There is no right or wrong rule for how to handle the vacation home. Each situation is unique. Members of the family know who will use the property, who can pay to keep the property if any trust funds run out, and which children get no interest in the property. If that situation exists, the most fair and equitable method may be to allow each child the right to purchase the property or, if no one can do that, to authorize the sale of the property.
In a different scenario, there may be family property that two out of three children want to sell (or cannot afford to keep), and one child that wants to keep in the family. Generally, this may only be resolved with some court action, unless the children can ultimately come to an agreement. For these reasons, it is very important to have a discussion with your children about how the property will be managed after your deaths to ensure that everyone is on board and has the financial means, if necessary. In some cases, the only alternative may be to sell the property if the children cannot work out how to keep the vacation home.
Not everyone wants Mom’s fine china and crystal or Dad’s coin collection. When any personal property item has a substantial value associated with it, the value must be considered in dividing personal property among your children.
Most often, individuals either provide for the property to pass “in equal shares” or allow the children to choose items they may want and make up any dollar difference with other estate assets. This is generally fair, although it may be unequal. If two children want the same item, then the question becomes how to resolve the fairness issue.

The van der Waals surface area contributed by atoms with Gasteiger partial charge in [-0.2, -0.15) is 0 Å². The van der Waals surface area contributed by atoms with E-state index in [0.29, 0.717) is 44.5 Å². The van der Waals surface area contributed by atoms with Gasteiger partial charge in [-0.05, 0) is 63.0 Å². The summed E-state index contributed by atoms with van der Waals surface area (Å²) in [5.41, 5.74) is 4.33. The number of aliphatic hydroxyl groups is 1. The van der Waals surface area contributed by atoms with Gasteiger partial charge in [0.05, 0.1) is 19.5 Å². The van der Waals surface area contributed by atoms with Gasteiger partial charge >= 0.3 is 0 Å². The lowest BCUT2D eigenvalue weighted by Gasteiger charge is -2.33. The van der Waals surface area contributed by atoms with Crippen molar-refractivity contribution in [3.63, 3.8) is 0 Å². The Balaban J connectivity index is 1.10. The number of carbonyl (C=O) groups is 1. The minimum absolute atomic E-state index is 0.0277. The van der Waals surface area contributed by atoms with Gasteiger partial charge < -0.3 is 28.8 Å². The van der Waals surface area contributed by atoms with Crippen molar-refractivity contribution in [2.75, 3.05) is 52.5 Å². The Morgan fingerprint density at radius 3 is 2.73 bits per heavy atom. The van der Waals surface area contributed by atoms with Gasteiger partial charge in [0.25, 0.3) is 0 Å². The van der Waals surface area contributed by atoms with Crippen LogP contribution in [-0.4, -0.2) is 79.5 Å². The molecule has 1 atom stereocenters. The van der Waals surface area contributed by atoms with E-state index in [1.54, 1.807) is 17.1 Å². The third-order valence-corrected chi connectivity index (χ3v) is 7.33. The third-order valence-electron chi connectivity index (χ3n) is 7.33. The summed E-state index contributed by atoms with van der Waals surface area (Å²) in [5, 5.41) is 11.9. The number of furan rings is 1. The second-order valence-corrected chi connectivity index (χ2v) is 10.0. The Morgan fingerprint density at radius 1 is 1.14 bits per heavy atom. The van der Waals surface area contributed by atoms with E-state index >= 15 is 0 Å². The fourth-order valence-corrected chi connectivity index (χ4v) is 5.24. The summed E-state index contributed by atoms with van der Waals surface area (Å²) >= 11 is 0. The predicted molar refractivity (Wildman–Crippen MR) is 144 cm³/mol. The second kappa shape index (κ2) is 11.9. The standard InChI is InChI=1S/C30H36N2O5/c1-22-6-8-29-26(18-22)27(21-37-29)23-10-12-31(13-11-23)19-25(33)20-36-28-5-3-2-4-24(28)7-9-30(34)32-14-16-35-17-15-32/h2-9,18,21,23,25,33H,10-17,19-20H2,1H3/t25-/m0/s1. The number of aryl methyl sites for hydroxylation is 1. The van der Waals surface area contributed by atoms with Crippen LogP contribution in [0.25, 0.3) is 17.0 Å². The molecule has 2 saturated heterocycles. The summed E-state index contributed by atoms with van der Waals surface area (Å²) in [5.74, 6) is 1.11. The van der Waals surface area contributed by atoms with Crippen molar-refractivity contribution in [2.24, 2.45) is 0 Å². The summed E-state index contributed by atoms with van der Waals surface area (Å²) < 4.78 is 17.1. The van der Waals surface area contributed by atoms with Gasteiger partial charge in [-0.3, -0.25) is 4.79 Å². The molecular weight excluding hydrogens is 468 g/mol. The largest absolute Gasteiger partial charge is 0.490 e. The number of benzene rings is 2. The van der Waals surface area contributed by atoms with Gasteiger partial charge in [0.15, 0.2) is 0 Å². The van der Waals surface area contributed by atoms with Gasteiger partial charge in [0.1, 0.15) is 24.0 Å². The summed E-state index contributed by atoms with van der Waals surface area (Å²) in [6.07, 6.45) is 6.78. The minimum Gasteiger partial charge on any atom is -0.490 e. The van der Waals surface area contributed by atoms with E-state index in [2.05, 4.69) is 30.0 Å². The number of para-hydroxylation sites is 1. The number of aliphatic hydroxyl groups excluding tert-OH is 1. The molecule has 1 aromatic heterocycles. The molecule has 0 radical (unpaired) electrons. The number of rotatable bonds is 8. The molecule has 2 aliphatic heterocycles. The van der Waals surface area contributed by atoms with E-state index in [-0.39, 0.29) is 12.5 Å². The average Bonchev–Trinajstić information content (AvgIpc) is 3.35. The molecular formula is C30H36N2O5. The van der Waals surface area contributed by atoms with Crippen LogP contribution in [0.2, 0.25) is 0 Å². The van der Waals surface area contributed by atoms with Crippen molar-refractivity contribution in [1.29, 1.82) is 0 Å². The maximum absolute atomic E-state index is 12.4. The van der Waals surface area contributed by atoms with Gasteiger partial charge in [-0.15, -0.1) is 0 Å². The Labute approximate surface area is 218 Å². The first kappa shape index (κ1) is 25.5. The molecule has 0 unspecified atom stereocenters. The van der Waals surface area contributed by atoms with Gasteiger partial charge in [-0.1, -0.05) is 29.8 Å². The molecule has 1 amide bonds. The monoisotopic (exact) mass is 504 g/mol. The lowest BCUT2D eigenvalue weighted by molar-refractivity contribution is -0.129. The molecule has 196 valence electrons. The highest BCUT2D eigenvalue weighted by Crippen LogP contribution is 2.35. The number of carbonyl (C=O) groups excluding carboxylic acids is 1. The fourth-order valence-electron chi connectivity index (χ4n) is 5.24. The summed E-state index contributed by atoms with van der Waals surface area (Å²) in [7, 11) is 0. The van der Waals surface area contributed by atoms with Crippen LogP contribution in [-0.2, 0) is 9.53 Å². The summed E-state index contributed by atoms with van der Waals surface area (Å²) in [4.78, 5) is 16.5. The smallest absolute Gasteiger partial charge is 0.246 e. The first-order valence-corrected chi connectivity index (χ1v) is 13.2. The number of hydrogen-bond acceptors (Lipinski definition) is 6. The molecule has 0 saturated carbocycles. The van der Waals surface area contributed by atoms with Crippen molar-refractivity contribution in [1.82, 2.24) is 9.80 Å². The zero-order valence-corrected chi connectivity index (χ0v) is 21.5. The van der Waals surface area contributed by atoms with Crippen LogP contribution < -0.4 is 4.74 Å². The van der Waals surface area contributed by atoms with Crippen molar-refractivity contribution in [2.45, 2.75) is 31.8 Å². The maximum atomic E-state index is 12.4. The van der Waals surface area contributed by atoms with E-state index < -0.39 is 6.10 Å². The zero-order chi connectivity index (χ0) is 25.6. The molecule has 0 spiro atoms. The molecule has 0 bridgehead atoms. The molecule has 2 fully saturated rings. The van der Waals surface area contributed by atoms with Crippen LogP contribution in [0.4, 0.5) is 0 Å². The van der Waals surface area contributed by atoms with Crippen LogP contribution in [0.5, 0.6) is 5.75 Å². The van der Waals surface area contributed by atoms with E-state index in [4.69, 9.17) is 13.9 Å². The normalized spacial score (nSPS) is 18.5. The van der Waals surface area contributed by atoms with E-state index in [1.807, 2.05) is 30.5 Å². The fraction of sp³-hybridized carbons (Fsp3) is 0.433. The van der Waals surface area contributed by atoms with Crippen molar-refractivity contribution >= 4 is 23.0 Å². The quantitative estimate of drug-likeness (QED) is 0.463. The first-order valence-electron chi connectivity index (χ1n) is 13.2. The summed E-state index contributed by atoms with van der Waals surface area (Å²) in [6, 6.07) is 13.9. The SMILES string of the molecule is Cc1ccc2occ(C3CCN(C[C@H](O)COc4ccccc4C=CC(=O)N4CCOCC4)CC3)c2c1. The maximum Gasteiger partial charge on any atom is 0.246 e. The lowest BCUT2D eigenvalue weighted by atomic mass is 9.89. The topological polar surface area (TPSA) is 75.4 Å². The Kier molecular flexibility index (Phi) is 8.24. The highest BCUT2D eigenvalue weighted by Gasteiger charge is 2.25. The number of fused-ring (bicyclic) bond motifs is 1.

“Fairness” can be resolved by an executor, but what if the executor is one of the children who wants the item? Now what happens? Every estate attorney has stories of families who’ve feuded over personal property. We’ve seen one involving five children who could not agree on the distribution of the property, leading to an estate sale and ensuing arguments about the true value of items. Ultimately, family relationships were broken. The best plan to ensure your estate does not devolve into infighting is to first decide who is to receive what specific items. Giving items to your children early or making a list to be used in conjunction with your will, can help ensure everyone understands the intended recipient. Having tough conversations with your children about which child may receive specific items may avoid a dispute altogether.
Fair Is Not Always Equal
In addition to considering the different approaches for how certain items in your estate may be distributed, there are other factors to consider.
Dependent on the asset, there may also be income tax consequences. For example, if one child receives the family business and the other receives the retirement accounts, the transfer of the business to the child would generally not incur income tax if transferred at the parent’s death, since the business would receive a step up in basis to the date of death value. Taxes would then be incurred on any future sale of the business if the sale price exceeded that date of death value.
Alternatively, the child who receives the retirement accounts will pay income tax every time he or she withdraws funds from the retirement accounts. What is initially fair in dollar amount may not result in equality because of the income tax burden.
There are several factors for consideration when determining how to best transfer assets to your children, including potentially weighing the income tax consequence. For that reason, it is important to give significant thought to the transfer of these assets and the impact on not only the individual receiving them, but also the overall family dynamic that will result.
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Please consult with an attorney or a tax or financial advisor regarding your specific legal, tax, estate planning, or financial situation. The information in this article is not intended as legal or tax advice.